21 Jun TMS Studies and Trials for Depression
Major Depressive Disorder (MDD), often simply referred to as depression, is a serious mood disorder that affects up to 15 million adults in the United States. Now believed to result from a combination of genetic and environmental factors, major depression is a biological disorder characterized by severe symptoms that can alter how one thinks, feels, and moves through their daily life. In addition to persistent feelings of sadness and anxiety, those affected may experience a loss of appetite, trouble sleeping, and generalized bodily pain. We are going to go over the effectiveness of multiple treatments in these upcoming TMS Studies.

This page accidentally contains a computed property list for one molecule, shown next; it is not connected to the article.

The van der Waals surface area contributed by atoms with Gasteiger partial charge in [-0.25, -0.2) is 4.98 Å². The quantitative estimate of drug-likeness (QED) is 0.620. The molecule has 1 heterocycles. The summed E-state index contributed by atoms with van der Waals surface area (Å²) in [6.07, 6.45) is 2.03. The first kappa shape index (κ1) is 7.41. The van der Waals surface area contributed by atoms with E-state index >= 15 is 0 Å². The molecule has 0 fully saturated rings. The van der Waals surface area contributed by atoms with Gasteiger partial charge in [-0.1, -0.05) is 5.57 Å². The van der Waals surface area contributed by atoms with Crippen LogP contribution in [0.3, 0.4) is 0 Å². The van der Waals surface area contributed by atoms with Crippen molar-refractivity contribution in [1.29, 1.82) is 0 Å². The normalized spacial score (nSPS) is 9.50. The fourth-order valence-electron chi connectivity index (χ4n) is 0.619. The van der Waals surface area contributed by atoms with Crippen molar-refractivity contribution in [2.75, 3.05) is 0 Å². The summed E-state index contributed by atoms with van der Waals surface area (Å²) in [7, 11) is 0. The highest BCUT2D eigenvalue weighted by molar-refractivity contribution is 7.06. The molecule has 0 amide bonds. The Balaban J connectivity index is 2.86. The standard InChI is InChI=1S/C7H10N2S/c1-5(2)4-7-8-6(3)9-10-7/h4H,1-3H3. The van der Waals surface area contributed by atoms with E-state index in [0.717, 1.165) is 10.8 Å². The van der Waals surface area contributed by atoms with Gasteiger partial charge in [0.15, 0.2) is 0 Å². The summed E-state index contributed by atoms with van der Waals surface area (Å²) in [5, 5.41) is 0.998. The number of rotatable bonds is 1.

Since the advent of antidepressants in the early 1950’s, depression has typically been treated with a combination of counseling and prescription drugs. In the past two decades, the use of antidepressants has increased drastically. Research suggests that as many as 1 in 10 Americans take some form of antidepressant. This trend is not without controversy though, as several recent studies have questioned the safety and efficacy of these treatments. Statistically, antidepressant therapies provide a response rate of 67%, compared to a 33% response rate of placebos. This figure, however, does not fully encapsulate the frequency for which many patients fail drug trials. Some patients experience pharmacoresistant depression and may attempt four or more drug trials without any significant symptom relief. Other patients may simply find the side effects of these drugs intolerable, quitting treatment due to experienced nausea, diarrhea, weight gain, insomnia or sexual dysfunction.
ECT Compared to TMS Therapy Results from Studies